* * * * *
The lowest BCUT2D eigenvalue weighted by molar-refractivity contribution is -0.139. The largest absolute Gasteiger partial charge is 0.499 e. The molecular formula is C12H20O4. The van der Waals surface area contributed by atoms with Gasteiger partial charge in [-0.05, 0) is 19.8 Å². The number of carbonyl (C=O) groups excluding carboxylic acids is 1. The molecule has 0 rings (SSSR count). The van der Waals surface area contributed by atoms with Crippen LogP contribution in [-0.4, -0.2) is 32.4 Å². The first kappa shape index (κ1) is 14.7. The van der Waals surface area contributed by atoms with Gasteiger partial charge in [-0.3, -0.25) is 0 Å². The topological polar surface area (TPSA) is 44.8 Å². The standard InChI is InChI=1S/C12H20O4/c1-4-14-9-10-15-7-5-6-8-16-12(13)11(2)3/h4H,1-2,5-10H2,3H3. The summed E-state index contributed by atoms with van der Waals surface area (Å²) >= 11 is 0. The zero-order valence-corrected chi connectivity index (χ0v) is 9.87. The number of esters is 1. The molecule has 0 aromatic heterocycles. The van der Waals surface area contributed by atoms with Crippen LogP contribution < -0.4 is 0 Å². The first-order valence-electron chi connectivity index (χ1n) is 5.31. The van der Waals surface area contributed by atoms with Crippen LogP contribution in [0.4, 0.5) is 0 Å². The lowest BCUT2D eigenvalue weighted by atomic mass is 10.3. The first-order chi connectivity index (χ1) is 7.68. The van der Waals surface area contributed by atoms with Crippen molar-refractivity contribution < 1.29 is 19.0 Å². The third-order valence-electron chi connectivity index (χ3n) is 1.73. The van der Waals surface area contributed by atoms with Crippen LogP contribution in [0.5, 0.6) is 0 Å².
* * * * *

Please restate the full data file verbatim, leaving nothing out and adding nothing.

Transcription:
The lowest BCUT2D eigenvalue weighted by molar-refractivity contribution is -0.139. The largest absolute Gasteiger partial charge is 0.499 e. The molecular formula is C12H20O4. The van der Waals surface area contributed by atoms with Gasteiger partial charge in [-0.05, 0) is 19.8 Å². The number of carbonyl (C=O) groups excluding carboxylic acids is 1. The molecule has 0 rings (SSSR count). The van der Waals surface area contributed by atoms with Crippen LogP contribution in [-0.4, -0.2) is 32.4 Å². The first kappa shape index (κ1) is 14.7. The van der Waals surface area contributed by atoms with Gasteiger partial charge in [-0.3, -0.25) is 0 Å². The topological polar surface area (TPSA) is 44.8 Å². The standard InChI is InChI=1S/C12H20O4/c1-4-14-9-10-15-7-5-6-8-16-12(13)11(2)3/h4H,1-2,5-10H2,3H3. The summed E-state index contributed by atoms with van der Waals surface area (Å²) >= 11 is 0. The zero-order valence-corrected chi connectivity index (χ0v) is 9.87. The number of esters is 1. The molecule has 0 aromatic heterocycles. The van der Waals surface area contributed by atoms with Crippen LogP contribution < -0.4 is 0 Å². The first-order valence-electron chi connectivity index (χ1n) is 5.31. The van der Waals surface area contributed by atoms with Crippen LogP contribution in [0.4, 0.5) is 0 Å². The lowest BCUT2D eigenvalue weighted by atomic mass is 10.3. The first-order chi connectivity index (χ1) is 7.68. The van der Waals surface area contributed by atoms with Crippen molar-refractivity contribution < 1.29 is 19.0 Å². The third-order valence-electron chi connectivity index (χ3n) is 1.73. The van der Waals surface area contributed by atoms with Crippen LogP contribution in [0.5, 0.6) is 0 Å².